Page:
Impact of New Media Annotated Bibliography


Bagdikian, Ben. The Media Monopoly. 4th ed., 1992.

The renowned dean of UCB's School of Journalism recognizes the U.S. media as one of our most critical institutions in terms of not only informing the American public but shaping their opinion. The increasing conglomeration of newspapers, television, and radio into fewer, larger, mostly privately held corporations is held responsible for mass media's conservative bias, and frequently silence or 'blackout' of controversial or possibly anti-establishment ideas. The author follows the money, with less explanation of specific instances of reporting, and more examples of ownership, buyouts, mergers, and acquisitions. Each subsequent edition of the book is revised to reflect the concentration of power into fewer hands. The definitive study of this issue.

Bell, Daniel. "The Social Framework of the Information Society" in The Microelectronics Revolution: The Complete Guide to the New Technology and its Impact on Society, ed. T. Forester, 500-549. Cambridge: MIT Press, 1980.

Bettig, Ronald V. Copyrighting Culture: The Political Economy of Intellectual Property, Boulder, CO: Westview Press, 1996.

This text focuses on intellectual property, with an emphasis on the film industry and the changes wrought by cable television and videocassettes. A very exhausting history with background on the philosophy of copyright, and lots of detail about major players like Disney, Murdoch, and Turner. Comes complete with statistical tables exhibiting strong support for his theories relating rights ownership, media power, and wealth concentration. Once again, the international market manages to get a brief concluding chapter, and Bagdikian's definitive text on media monopoly is cited (Herbert Schiller is thanked prominently in the acknowledgments).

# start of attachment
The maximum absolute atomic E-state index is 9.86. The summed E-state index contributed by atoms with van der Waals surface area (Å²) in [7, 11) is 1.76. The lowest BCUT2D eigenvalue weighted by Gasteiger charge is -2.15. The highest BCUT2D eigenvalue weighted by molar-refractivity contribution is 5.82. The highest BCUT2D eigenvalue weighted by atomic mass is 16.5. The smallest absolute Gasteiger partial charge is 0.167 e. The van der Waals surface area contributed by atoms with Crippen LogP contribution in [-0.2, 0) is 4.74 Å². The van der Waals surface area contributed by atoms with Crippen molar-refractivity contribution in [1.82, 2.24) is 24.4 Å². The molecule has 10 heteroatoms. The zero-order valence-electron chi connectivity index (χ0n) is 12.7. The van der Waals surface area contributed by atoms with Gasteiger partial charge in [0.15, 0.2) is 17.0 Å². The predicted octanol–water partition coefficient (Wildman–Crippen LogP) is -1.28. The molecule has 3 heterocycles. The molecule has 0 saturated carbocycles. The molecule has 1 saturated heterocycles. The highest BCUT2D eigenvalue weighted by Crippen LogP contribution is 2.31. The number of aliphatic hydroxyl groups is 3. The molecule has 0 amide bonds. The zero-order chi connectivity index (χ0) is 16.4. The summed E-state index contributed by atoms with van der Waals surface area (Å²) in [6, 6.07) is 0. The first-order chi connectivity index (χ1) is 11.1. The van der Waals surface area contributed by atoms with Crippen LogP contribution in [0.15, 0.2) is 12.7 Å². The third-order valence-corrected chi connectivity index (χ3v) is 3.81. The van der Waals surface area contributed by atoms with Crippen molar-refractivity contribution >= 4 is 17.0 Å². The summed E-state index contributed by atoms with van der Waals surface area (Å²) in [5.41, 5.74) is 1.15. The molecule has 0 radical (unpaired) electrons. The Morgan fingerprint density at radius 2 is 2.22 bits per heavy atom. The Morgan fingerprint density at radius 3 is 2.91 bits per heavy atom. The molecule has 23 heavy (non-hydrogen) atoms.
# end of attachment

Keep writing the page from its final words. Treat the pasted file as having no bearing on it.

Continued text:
From the political/ideological standpoint, the book discusses clearly the workings of modern-day western capitalism and connects this definitively to each historical event in the process of consolidation within the industry. Comparisons with Marxist and different varieties of economic theory are made. For anyone not previously convinced of the futility of capitalism, clear lines are drawn implicating it in the widespread homogeneity, repetition, and ideological blandness and vacuity of present-day Hollywood.

Not evident from the title is what is excluded from the analysis. The publishing industry in its entirety gets barely a mention; apparently books are not "Culture" by the author's standards. The business of music recording and performance, at least as complex as film, is similarly shortchanged. Also, although dated 1996 the book completely fails to mention digitized intellectual property and the ramifications of the internet in recent changes in production, distribution, sales, and the laws pertaining thereto. Despite these omissions, there's so much to say just about movies, producers and directors, writers and rightsholders, takeovers and buyouts, that the text is complete, well-researched and -documented, and convincing as is.

Boyle, James, Shamans, Software, and Spleens: Law and The Construction of the Information Society. Cambridge, MA: Harvard University Press, 1996.

The author considers various recent and controversial cases in informational property. He observes them from the point of view of conflicting economic interests, considering in each instance whether granting rights to one party or the other is likely to either create or destroy incentive. Many analogies to other actual and theoretical circumstances are made, pointing out the frequent futility of finding a clear-cut solution. The title refers to three specific realms of native medicinal plant biology, international piracy of popular computer programs, and university ownership of patent on patients' genetic material.

Carchedi, G. "High-Tech Hype: Promises and Realities of Technology in the Twenty-First Century." in Davis, Jim, Thomas A. Hirschl and Michael Stack (eds.), Cutting Edge: Technology, Information, Capitalism and Social Revolution, New York: Verso, 1997.